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Front Page » July 20, 2006 » Recreation Focus » Single track Paradise
Published 3,368 days ago

Single track Paradise

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Sun Advocate sports reporter

A rider navigates through a trail north of Price during a July 4 special ride.The local bike group, PASS, schedules regular rides weekly on Wednesday evenings as well as special rides like ones coming up during International Days and the Helper Arts Festival.

Growing up, many of us had a single speed bike with balloon tires that went flat about every day. We stayed on the road, trying to avoid running over any obstacle that might force us to have to get out the tools and patch a tire.

Bikes have changed a lot over the years and so has the places we choose to ride. Twenty eight gears and knobby tires take bike riding to the next level. And those streets? They are now only a means to get you to where you really want to ride. Trails, trails and more trails are the way to go.

In the early nineties, Carbon County had an informal mountain bike trail system, carved out by a small group of riders. Danny Bittek led the way in following cow trails and jeep routes to form a series of rides that met almost every ones needs.

Then came the coal bed methane boom and a series of roads and well heads took out many on these routes. Bittek left the area and there was a vacuum left behind that no one was in a hurry to fill. Once the drilling slowed down and the road construction slowed, local riders began to yearn for a new trail system to test their mettle on.

Fuzzy Nance took the lead in forging some new single track experiences for the Carbon county riders and beyond. His first attempt is a trail called Luke's (after his dog). This trail begins right at the top of Woodhill off of 900 North. It has been in existence for about three years.

This trail was designed to follow existing game trails and is a moderate ride suitable for beginners to the single track riding experience.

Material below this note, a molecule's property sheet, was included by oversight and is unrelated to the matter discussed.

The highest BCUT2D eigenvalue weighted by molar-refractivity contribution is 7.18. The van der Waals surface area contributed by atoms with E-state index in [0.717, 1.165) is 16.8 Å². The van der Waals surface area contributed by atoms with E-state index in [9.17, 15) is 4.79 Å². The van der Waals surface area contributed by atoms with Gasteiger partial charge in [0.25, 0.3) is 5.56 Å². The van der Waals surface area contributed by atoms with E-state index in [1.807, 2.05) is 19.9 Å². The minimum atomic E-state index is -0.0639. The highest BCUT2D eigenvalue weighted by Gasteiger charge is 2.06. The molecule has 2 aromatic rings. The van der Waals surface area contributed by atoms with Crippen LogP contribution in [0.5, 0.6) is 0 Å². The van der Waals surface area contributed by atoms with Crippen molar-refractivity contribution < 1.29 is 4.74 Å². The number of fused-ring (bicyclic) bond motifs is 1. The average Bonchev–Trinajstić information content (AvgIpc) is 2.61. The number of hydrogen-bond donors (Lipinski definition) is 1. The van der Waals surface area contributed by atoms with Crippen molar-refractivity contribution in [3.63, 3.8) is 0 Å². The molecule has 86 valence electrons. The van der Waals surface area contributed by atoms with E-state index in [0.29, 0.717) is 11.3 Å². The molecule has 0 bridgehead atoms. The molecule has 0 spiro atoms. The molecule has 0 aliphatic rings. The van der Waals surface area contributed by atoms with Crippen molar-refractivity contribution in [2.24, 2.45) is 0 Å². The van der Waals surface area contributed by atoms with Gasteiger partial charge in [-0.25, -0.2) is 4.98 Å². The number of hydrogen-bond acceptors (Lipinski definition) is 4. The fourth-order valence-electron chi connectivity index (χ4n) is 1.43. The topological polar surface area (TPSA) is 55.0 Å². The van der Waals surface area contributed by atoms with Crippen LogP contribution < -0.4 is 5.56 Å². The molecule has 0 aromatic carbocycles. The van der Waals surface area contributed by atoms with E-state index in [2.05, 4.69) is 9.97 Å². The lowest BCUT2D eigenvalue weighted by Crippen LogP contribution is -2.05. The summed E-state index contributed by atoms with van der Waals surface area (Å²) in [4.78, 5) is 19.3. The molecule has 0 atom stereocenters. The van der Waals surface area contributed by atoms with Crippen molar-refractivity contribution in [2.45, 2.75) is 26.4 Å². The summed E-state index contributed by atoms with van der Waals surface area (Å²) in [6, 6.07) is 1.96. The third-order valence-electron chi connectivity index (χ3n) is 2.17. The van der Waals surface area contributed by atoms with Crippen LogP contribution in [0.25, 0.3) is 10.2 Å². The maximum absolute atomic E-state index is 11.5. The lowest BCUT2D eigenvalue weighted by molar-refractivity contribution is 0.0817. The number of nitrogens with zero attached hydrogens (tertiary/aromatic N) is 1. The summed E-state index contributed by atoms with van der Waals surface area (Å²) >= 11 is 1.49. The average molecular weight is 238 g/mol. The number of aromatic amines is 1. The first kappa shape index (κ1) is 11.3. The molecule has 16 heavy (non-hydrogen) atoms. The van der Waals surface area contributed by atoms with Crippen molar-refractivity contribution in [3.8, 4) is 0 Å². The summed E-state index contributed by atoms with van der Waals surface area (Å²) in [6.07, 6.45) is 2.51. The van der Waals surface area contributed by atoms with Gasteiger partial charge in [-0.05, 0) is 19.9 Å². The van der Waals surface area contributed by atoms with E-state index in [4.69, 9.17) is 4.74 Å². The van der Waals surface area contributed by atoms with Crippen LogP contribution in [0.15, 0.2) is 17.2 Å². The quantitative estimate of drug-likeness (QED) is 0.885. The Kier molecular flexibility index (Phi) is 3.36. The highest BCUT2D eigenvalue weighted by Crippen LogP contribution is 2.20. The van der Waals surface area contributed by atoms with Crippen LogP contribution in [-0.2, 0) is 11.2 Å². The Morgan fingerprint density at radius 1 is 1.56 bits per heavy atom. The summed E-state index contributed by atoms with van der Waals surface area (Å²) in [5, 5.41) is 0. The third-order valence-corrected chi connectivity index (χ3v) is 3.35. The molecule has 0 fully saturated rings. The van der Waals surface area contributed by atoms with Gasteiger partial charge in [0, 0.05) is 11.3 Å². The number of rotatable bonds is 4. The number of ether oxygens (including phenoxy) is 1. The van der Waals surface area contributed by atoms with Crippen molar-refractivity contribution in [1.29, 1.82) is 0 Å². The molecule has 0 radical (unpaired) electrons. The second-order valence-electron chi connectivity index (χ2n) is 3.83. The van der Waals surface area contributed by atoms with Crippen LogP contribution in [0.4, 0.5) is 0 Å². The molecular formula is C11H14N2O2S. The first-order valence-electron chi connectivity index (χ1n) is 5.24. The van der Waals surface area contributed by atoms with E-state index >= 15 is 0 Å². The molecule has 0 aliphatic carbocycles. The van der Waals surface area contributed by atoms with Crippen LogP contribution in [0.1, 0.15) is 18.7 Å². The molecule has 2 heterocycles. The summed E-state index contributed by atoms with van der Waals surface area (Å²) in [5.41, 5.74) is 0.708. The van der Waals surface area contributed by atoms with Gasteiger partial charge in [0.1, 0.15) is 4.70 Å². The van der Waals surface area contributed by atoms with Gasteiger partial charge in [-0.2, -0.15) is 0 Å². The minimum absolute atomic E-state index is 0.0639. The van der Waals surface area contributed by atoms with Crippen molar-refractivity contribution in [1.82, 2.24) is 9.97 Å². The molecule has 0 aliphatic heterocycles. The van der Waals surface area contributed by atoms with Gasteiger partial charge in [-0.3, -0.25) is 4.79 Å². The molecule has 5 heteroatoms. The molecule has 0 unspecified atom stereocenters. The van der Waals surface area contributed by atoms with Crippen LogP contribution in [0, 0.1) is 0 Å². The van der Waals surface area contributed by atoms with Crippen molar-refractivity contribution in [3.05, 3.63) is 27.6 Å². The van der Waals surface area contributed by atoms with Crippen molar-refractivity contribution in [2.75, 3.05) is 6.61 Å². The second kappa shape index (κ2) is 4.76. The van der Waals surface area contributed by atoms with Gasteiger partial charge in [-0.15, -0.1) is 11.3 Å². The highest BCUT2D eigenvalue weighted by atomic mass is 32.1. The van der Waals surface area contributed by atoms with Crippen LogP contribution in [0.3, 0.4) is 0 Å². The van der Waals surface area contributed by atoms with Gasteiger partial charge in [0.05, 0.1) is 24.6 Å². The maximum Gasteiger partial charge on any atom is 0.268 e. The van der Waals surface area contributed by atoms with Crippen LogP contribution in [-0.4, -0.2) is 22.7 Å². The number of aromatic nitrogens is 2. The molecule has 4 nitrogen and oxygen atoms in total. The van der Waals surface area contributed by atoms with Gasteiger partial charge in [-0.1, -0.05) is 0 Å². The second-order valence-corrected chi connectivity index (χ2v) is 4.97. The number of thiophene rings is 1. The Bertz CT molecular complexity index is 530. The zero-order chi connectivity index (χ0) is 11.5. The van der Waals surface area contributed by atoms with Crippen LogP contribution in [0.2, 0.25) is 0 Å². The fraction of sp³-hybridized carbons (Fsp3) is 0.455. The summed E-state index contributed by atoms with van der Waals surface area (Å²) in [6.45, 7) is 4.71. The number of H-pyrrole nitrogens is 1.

Alan Peterson added a loop to that trail called Allen's Alley that reconnects to the main trail a few miles after it separates.

The Meads Rim trail starts further up the Woodhill road and follows the rim back down. That trail has some sections that only the best riders will attempt. Others can walk their bikes through and complete the trail.

A series of wicked downhill runs come off the middle of the trail and connect to the Meads Wash trail. There are also several single tracks that are off the road that is above the Castle Heights subdivision.

Ben Kilborn added a switchback trail on that side for an Eagle Scout project.

None of these trails are constructed or maintained by a governmental agency. It is mainly done by a renegade group of bikers who are looking for a close to home place to ride and avoid the traffic. It allows them to relax and exercise or push their limits to the max.

The Price Area Single Track Society (PASS) is a loosely affiliated group of mountain bikers dedicated to building and riding fine single track trails.

Nance has recently opened his own shop, but still plans to host a free ride every Wednesday evening to all who want to participate.

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